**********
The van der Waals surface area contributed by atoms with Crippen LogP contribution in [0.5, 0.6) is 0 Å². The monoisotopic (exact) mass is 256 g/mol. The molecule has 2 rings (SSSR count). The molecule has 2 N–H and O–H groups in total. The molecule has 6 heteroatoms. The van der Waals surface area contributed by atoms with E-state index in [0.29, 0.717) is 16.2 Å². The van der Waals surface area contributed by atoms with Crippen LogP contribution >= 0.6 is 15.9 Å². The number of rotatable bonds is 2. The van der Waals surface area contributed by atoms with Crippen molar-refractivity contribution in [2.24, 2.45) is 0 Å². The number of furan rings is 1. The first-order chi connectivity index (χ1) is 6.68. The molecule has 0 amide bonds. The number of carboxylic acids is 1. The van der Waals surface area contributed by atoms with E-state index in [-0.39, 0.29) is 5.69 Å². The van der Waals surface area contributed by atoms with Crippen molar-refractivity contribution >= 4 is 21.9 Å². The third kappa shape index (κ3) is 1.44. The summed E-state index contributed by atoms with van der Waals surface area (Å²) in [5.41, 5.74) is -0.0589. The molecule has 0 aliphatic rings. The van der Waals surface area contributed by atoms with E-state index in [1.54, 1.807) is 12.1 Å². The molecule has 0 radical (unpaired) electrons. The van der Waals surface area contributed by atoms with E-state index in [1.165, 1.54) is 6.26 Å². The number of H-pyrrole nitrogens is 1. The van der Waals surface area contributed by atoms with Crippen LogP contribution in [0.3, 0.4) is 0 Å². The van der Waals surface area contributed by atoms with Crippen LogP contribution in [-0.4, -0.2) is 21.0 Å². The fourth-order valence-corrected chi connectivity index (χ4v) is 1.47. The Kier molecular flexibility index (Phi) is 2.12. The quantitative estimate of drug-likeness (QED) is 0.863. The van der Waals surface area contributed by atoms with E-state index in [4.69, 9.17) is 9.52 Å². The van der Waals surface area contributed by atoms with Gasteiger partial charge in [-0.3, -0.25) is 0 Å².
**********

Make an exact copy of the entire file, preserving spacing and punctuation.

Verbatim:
The van der Waals surface area contributed by atoms with Crippen LogP contribution in [0.5, 0.6) is 0 Å². The monoisotopic (exact) mass is 256 g/mol. The molecule has 2 rings (SSSR count). The molecule has 2 N–H and O–H groups in total. The molecule has 6 heteroatoms. The van der Waals surface area contributed by atoms with E-state index in [0.29, 0.717) is 16.2 Å². The van der Waals surface area contributed by atoms with Crippen LogP contribution >= 0.6 is 15.9 Å². The number of rotatable bonds is 2. The van der Waals surface area contributed by atoms with Crippen molar-refractivity contribution in [2.24, 2.45) is 0 Å². The number of furan rings is 1. The first-order chi connectivity index (χ1) is 6.68. The molecule has 0 amide bonds. The number of carboxylic acids is 1. The van der Waals surface area contributed by atoms with E-state index in [-0.39, 0.29) is 5.69 Å². The van der Waals surface area contributed by atoms with Crippen molar-refractivity contribution >= 4 is 21.9 Å². The third kappa shape index (κ3) is 1.44. The summed E-state index contributed by atoms with van der Waals surface area (Å²) in [5.41, 5.74) is -0.0589. The molecule has 0 aliphatic rings. The van der Waals surface area contributed by atoms with E-state index in [1.54, 1.807) is 12.1 Å². The molecule has 0 radical (unpaired) electrons. The van der Waals surface area contributed by atoms with E-state index in [1.165, 1.54) is 6.26 Å². The number of H-pyrrole nitrogens is 1. The van der Waals surface area contributed by atoms with Crippen LogP contribution in [0.3, 0.4) is 0 Å². The van der Waals surface area contributed by atoms with Crippen LogP contribution in [-0.4, -0.2) is 21.0 Å². The fourth-order valence-corrected chi connectivity index (χ4v) is 1.47. The Kier molecular flexibility index (Phi) is 2.12. The quantitative estimate of drug-likeness (QED) is 0.863. The van der Waals surface area contributed by atoms with E-state index in [4.69, 9.17) is 9.52 Å². The van der Waals surface area contributed by atoms with Gasteiger partial charge in [-0.3, -0.25) is 0 Å².